Proslogion: With the Replies of Gaunilo and Anselm

Proslogion: With the Replies of Gaunilo and Anselm

Proslogion: With the Replies of Gaunilo and Anselm

Proslogion: With the Replies of Gaunilo and Anselm

Synopsis

Thomas Williams' edition offers an Introduction well suited for use in an introductory philosophy course, as well as his own preeminent translation of the text.

Excerpt

The original title of the Proslogion was “faith seeking understanding” (fides quaerens intellectum), a motto that aptly summarizes Anselm’s approach to philosophical theology generally and to the arguments of the Proslogion in particular. But what does this motto mean? Many philosophers have taken it to mean that Anselm hopes to replace faith with understanding. They take ‘faith’ to mean roughly ‘belief on the basis of testimony’ and ‘understanding’ to mean ‘belief on the basis of philosophical insight’. And naturally philosophers will think that understanding is a much better thing to have; any self-respecting philosopher would surely want to leave faith behind as quickly as possible. On this reading of “faith seeking understanding,” Anselm’s proof of the existence of God is interpreted as the means by which we come to have philosophical insight into things we previously believed solely on testimony. But as I have argued elsewhere, Anselm is not hoping to replace faith with understanding. Faith for Anselm has more to do with our wills than with our beliefs: faith means love for God and a drive to act as God wills. In fact, Anselm describes the sort of faith that “merely believes what it ought to believe” as “dead” (Monologion 78). So “faith seeking understanding” means something like “an active love of God seeking a deeper knowledge of God.”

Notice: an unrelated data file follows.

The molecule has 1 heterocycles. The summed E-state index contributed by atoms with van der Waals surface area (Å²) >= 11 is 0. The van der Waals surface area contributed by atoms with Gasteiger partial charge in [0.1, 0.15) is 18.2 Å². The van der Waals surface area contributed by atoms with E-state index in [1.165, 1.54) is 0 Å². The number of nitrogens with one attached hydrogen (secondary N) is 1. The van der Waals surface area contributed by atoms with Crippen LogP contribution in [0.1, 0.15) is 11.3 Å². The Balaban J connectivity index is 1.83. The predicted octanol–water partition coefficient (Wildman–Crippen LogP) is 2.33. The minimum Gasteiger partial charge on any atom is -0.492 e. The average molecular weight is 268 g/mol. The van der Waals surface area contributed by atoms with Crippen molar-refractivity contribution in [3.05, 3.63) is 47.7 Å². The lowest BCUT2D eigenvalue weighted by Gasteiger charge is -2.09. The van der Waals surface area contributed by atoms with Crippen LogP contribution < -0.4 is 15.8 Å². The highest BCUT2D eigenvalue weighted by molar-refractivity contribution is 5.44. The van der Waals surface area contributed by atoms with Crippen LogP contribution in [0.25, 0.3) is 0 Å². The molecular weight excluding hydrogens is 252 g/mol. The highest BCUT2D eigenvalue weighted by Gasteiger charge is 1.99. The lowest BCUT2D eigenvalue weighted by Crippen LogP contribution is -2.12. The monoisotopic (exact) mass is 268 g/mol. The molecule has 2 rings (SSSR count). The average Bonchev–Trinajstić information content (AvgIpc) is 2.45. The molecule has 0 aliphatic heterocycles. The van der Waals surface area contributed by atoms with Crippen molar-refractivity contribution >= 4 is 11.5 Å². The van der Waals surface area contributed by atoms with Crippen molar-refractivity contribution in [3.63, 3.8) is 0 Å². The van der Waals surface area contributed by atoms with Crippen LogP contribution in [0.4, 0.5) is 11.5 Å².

Other philosophers have noted that “faith seeking understanding” begins with “faith,” not with doubt or suspension of belief. After all, when he wrote the Proslogion (probably in 1077–1078), Anselm was an official of the Abbey of Bec and oversaw the

1. This Introduction incorporates material from more extended discus
sions I have published elsewhere. See my Introduction to Monologion and
Proslogion with the Replies of Gaunilo and Anselm (Hackett, 1996) and “Saint
Anselm” in the Stanford Encyclopedia of Philosophy (Summer 2000 edition),
ed. Edward N. Zalta (http://plato.stanford.edu/archives/sum2000/
entries/anselm/).

2. Introduction to Monologion and Proslogion with the Replies of Gaunilo
and Anselm (Hackett, 1996), xiii–xiv.

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